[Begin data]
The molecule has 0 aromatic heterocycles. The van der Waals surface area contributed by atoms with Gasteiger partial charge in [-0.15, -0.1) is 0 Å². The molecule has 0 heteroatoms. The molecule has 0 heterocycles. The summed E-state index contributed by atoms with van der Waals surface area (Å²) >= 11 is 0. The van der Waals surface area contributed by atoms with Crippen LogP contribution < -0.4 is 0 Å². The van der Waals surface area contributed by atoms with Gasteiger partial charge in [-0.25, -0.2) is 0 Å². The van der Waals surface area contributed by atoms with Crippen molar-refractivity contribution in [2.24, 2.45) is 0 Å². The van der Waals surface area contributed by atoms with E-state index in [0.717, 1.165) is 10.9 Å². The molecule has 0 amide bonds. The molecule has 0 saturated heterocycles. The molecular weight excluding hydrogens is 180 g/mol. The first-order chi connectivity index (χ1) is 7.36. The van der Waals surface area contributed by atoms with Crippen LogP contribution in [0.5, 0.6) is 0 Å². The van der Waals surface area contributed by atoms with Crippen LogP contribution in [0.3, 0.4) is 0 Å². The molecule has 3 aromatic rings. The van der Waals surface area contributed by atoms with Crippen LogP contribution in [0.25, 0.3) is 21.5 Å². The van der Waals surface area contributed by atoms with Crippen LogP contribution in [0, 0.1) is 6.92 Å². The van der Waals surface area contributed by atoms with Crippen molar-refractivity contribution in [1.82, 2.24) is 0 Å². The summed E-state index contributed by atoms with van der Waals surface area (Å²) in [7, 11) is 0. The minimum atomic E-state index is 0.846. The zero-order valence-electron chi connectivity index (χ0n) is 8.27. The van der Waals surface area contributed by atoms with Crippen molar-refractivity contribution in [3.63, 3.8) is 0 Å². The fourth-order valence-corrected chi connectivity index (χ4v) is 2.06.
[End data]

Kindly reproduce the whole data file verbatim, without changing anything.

The molecule has 0 aromatic heterocycles. The van der Waals surface area contributed by atoms with Gasteiger partial charge in [-0.15, -0.1) is 0 Å². The molecule has 0 heteroatoms. The molecule has 0 heterocycles. The summed E-state index contributed by atoms with van der Waals surface area (Å²) >= 11 is 0. The van der Waals surface area contributed by atoms with Crippen LogP contribution < -0.4 is 0 Å². The van der Waals surface area contributed by atoms with Gasteiger partial charge in [-0.25, -0.2) is 0 Å². The van der Waals surface area contributed by atoms with Crippen molar-refractivity contribution in [2.24, 2.45) is 0 Å². The van der Waals surface area contributed by atoms with E-state index in [0.717, 1.165) is 10.9 Å². The molecule has 0 amide bonds. The molecule has 0 saturated heterocycles. The molecular weight excluding hydrogens is 180 g/mol. The first-order chi connectivity index (χ1) is 7.36. The van der Waals surface area contributed by atoms with Crippen LogP contribution in [0.5, 0.6) is 0 Å². The van der Waals surface area contributed by atoms with Crippen LogP contribution in [0.3, 0.4) is 0 Å². The molecule has 3 aromatic rings. The van der Waals surface area contributed by atoms with Crippen LogP contribution in [0.25, 0.3) is 21.5 Å². The van der Waals surface area contributed by atoms with Crippen LogP contribution in [0, 0.1) is 6.92 Å². The van der Waals surface area contributed by atoms with Crippen molar-refractivity contribution in [1.82, 2.24) is 0 Å². The summed E-state index contributed by atoms with van der Waals surface area (Å²) in [7, 11) is 0. The minimum atomic E-state index is 0.846. The zero-order valence-electron chi connectivity index (χ0n) is 8.27. The van der Waals surface area contributed by atoms with Crippen molar-refractivity contribution in [3.63, 3.8) is 0 Å². The fourth-order valence-corrected chi connectivity index (χ4v) is 2.06.